Amazon Kindle eReader: First Impressions
With the Kindle Voyage covering the top-end and the Kindle Paperwhite now Amazon’s mid-range ereader, the basic Kindle is the entry-level option minus the frills. You don’t get the built-in light or sharper display, but you do now get a touchscreen, access to the core Kindle features and new, more portable design.
It has the same footprint as the Voyage, but lacks the same finesse or attractiveness. The back doesn’t use the same angular design opting for a charcoal grey matte plastic body where the back slopes inwards slightly and it definitely copes much better with those greasy fingerprints. You can still comfortably get one hand around it and weighing in at 191g it’s slightly heavier than the Voyage, but not in way where you would really notice.
At the bottom edge is where you’ll find the micro USB charging port alongside the solitary standby button. The bezel on the front is thicker at the bottom, but other than that this is as plain an eReader you are going to find. For £59, you can’t really complain, though. It’s portable and the build quality is solid enough for something you want to sling into your hand luggage or keep in your pocket.
SEE ALSO: Kindle Paperwhite vs Nook GlowLight
Despite having the same size screen as the Voyage and the Paperwhite, sadly it doesn’t use the same innovative display technology. The basic Kindle still relies on the older Pearl e-paper technology, which delivers 167 pixels per inch (ppi) pixel density – considerably less than the 300ppi the top-end Kindle crams in.
While the older screen tech means you have tolerate the page refreshes common with e-ink displays, it’s still a solid display to read on and page ghosting has reduced compared to its predecessor. You won’t get the same levels of sharpness compared to a Carta display or brightness thanks to the lack of a built-in light, but at least you do now get touchscreen support for navigation, which in our brief time with it appeared to be nice and responsive.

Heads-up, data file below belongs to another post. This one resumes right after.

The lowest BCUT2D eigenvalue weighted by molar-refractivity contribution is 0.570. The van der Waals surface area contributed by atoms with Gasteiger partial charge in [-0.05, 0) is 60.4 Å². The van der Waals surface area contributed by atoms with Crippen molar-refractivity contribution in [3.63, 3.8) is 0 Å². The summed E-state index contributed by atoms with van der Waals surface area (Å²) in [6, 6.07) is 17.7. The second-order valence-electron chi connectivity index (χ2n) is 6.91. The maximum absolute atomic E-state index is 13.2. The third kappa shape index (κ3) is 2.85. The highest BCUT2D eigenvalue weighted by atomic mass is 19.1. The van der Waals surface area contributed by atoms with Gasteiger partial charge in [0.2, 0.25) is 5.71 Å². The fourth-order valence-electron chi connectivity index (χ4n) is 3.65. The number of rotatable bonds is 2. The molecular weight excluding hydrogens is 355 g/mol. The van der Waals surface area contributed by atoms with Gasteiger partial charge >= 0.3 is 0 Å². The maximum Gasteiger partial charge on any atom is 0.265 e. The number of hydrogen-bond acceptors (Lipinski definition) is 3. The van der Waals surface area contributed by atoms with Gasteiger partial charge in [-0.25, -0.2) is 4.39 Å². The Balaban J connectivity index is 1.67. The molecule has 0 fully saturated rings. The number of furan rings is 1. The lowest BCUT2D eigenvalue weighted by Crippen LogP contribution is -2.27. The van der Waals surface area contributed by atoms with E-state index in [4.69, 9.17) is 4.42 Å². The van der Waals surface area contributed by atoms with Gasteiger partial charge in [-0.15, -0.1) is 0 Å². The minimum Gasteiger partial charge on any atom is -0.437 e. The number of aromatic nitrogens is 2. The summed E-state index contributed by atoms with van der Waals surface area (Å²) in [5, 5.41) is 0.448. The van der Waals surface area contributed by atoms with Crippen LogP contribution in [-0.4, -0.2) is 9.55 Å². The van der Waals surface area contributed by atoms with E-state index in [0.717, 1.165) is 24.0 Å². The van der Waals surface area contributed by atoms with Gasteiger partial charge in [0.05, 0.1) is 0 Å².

If you are not all that bothered about reading at night and can live without the sharper display, the entry-level Kindle still holds up well and is a solid dedicated reading device. It’s portable, has access to arguably the most comprehensive store fronts and the screen still holds up well as place to tuck into your favourite ebooks.
Yes, you do miss out on some of the more attractive features of the new
more expensive Kindles, but the core experience is still strong. There’s
built-in Wi-Fi connectivity so you don’t have to hook it up to a
computer to download content, a four-week battery life and there’s the
4GB matching the pricier Kindles for space to save your ebooks.
The Kobo Touch (£59) is its closest rival and there’s very little to separate the two. They have very similar designs and both have plenty of storage. If you want that all important ePub file support, you will probably side with the Touch, but other than that the Kindle looks set to be the pick of the budget ereader bunch once again.
Next, read our Amazon Fire TV vs Apple TV comparison